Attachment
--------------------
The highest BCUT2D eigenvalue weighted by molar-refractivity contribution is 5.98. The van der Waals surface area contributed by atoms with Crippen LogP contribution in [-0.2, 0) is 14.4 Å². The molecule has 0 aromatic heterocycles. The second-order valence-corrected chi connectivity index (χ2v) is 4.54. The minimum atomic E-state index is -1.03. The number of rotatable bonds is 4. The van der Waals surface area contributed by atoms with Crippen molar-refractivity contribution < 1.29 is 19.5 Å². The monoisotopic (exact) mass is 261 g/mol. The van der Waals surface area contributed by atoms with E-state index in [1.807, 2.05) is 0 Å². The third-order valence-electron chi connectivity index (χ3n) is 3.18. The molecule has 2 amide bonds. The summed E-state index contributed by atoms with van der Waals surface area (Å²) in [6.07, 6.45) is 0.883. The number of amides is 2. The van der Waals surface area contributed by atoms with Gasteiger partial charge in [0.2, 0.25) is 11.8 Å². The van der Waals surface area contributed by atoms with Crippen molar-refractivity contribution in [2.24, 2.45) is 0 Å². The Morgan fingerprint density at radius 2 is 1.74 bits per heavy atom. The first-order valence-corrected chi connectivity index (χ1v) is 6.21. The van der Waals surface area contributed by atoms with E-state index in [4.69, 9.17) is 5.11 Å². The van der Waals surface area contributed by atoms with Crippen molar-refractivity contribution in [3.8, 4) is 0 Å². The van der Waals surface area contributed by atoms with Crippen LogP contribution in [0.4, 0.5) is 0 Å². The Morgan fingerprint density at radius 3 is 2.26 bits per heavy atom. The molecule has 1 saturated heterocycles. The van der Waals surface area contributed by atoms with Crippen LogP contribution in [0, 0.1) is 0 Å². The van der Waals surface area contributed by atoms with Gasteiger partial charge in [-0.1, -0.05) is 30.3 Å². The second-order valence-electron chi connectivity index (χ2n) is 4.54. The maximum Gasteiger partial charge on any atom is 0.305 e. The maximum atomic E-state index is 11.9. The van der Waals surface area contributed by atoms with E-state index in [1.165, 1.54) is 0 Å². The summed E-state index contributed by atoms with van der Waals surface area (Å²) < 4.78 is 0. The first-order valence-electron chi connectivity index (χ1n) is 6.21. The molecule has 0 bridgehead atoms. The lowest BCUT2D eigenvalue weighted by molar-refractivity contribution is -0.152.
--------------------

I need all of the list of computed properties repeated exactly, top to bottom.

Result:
The highest BCUT2D eigenvalue weighted by molar-refractivity contribution is 5.98. The van der Waals surface area contributed by atoms with Crippen LogP contribution in [-0.2, 0) is 14.4 Å². The molecule has 0 aromatic heterocycles. The second-order valence-corrected chi connectivity index (χ2v) is 4.54. The minimum atomic E-state index is -1.03. The number of rotatable bonds is 4. The van der Waals surface area contributed by atoms with Crippen molar-refractivity contribution < 1.29 is 19.5 Å². The monoisotopic (exact) mass is 261 g/mol. The van der Waals surface area contributed by atoms with E-state index in [1.807, 2.05) is 0 Å². The third-order valence-electron chi connectivity index (χ3n) is 3.18. The molecule has 2 amide bonds. The summed E-state index contributed by atoms with van der Waals surface area (Å²) in [6.07, 6.45) is 0.883. The number of amides is 2. The van der Waals surface area contributed by atoms with Gasteiger partial charge in [0.2, 0.25) is 11.8 Å². The van der Waals surface area contributed by atoms with Crippen molar-refractivity contribution in [2.24, 2.45) is 0 Å². The Morgan fingerprint density at radius 2 is 1.74 bits per heavy atom. The first-order valence-corrected chi connectivity index (χ1v) is 6.21. The van der Waals surface area contributed by atoms with E-state index in [4.69, 9.17) is 5.11 Å². The van der Waals surface area contributed by atoms with Crippen molar-refractivity contribution in [3.8, 4) is 0 Å². The van der Waals surface area contributed by atoms with Crippen LogP contribution in [0.4, 0.5) is 0 Å². The Morgan fingerprint density at radius 3 is 2.26 bits per heavy atom. The molecule has 1 saturated heterocycles. The van der Waals surface area contributed by atoms with Crippen LogP contribution in [0, 0.1) is 0 Å². The van der Waals surface area contributed by atoms with Gasteiger partial charge in [-0.1, -0.05) is 30.3 Å². The second-order valence-electron chi connectivity index (χ2n) is 4.54. The maximum Gasteiger partial charge on any atom is 0.305 e. The maximum atomic E-state index is 11.9. The van der Waals surface area contributed by atoms with E-state index in [1.165, 1.54) is 0 Å². The summed E-state index contributed by atoms with van der Waals surface area (Å²) < 4.78 is 0. The first-order valence-electron chi connectivity index (χ1n) is 6.21. The molecule has 0 bridgehead atoms. The lowest BCUT2D eigenvalue weighted by molar-refractivity contribution is -0.152.